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RE: Flat Plate in Seismic Zone 4

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Oops.  I meant that you are obviously using the 1994 UBC.  Rw is 1994 UBC.
R is 1997 UBC.

The last 2 UBC's don't mix well.

I saw another post that made a similar error.  

If the R value is correct to the nearest 10th of a decimal.  It is probably
the 1997 UBC.  The authors of the 1994 UBC did not have fresh batteries and
listed the Rw values to whole numbers.  Humor intended.

Regards,
Harold Sprague


> -----Original Message-----
> From:	Sprague, Harold O. 
> Sent:	Tuesday, May 09, 2000 1:27 PM
> To:	'seaint(--nospam--at)seaint.org'
> Subject:	RE: Flat Plate in Seismic Zone 4
> 
> 
> 
> Obviously you are using the 1997 UBC.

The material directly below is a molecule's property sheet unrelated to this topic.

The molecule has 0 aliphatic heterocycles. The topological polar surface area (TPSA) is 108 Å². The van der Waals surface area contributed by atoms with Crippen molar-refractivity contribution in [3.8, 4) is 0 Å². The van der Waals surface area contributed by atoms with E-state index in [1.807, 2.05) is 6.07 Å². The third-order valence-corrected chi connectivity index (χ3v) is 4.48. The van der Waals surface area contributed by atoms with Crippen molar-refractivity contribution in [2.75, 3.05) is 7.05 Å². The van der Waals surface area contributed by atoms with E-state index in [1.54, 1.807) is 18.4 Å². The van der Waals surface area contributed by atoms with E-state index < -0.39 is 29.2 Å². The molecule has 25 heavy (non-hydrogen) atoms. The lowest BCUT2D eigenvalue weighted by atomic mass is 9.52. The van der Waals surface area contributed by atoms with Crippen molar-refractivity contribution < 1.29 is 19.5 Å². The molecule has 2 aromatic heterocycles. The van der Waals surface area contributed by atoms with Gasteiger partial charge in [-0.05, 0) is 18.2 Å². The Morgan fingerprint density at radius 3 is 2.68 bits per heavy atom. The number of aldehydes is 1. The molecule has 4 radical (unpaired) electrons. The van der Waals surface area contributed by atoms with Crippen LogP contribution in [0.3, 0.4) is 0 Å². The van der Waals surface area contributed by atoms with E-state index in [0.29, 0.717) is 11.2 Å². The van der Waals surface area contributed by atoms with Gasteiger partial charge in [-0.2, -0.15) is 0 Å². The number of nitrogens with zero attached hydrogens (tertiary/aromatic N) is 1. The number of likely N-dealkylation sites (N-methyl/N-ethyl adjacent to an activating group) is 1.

> 
> You should be meeting the intent of the code.  Don't forget the
> deformation compatibility using the 3*Rw/8 and the P-delta effect on the
> columns.
> 
> Regards,
> Harold Sprague
> 
> 
> 	-----Original Message-----
> 	From:	M. A. Mufti [SMTP:mam(--nospam--at)cyber.net.pk]
> 	Sent:	Wednesday, April 26, 2000 11:08 AM
> 	To:	seaint(--nospam--at)seaint.org
> 	Subject:	Flat Plate in Seismic Zone 4
> 
> 	I am designing a building in seismic zone 4. The architect has
> proposed
> 	a flat plate structure on rc columns with concrete shear walls.
> 	Of course, dual system is out of the question as UBC and ACI do not
> 	allow
> 	flat plate as a lateral force resisting system in zone 4. Can we
> design
> 	the structure as a Building Frame System with Rw=8 with shear walls
> 	taking 100% of seismic force and designing the flat plate system for
> 	gravity loads and seismic moments induced by deformation
> compatibility.
> 	This frame will be designed as Ordinary Moment Resisting Frame
> without
> 	detailing for ductility.
> 	If the above works out well, does it fulfil the intent of the code?
> 	M. A. Mufti
> 
>